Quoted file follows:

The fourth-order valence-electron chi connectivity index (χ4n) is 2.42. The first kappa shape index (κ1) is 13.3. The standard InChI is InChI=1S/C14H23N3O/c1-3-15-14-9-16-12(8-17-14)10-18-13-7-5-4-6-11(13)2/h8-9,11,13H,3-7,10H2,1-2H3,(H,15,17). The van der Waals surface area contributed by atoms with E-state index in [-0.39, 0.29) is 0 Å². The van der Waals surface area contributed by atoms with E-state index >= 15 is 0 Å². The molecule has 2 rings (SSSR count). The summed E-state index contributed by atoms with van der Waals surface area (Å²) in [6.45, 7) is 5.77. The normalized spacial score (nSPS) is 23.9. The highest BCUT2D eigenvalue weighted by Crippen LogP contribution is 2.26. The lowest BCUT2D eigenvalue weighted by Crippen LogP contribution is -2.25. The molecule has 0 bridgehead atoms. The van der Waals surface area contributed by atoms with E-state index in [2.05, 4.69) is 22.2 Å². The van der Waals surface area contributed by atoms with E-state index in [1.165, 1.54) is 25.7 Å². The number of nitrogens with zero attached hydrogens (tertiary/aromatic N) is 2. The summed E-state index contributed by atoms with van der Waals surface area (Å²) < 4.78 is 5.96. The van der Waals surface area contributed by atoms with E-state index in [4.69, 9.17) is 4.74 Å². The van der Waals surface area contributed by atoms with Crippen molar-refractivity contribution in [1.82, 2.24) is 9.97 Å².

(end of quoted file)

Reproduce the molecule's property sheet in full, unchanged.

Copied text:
The fourth-order valence-electron chi connectivity index (χ4n) is 2.42. The first kappa shape index (κ1) is 13.3. The standard InChI is InChI=1S/C14H23N3O/c1-3-15-14-9-16-12(8-17-14)10-18-13-7-5-4-6-11(13)2/h8-9,11,13H,3-7,10H2,1-2H3,(H,15,17). The van der Waals surface area contributed by atoms with E-state index in [-0.39, 0.29) is 0 Å². The van der Waals surface area contributed by atoms with E-state index >= 15 is 0 Å². The molecule has 2 rings (SSSR count). The summed E-state index contributed by atoms with van der Waals surface area (Å²) in [6.45, 7) is 5.77. The normalized spacial score (nSPS) is 23.9. The highest BCUT2D eigenvalue weighted by Crippen LogP contribution is 2.26. The lowest BCUT2D eigenvalue weighted by Crippen LogP contribution is -2.25. The molecule has 0 bridgehead atoms. The van der Waals surface area contributed by atoms with E-state index in [2.05, 4.69) is 22.2 Å². The van der Waals surface area contributed by atoms with E-state index in [1.165, 1.54) is 25.7 Å². The number of nitrogens with zero attached hydrogens (tertiary/aromatic N) is 2. The summed E-state index contributed by atoms with van der Waals surface area (Å²) < 4.78 is 5.96. The van der Waals surface area contributed by atoms with E-state index in [4.69, 9.17) is 4.74 Å². The van der Waals surface area contributed by atoms with Crippen molar-refractivity contribution in [1.82, 2.24) is 9.97 Å².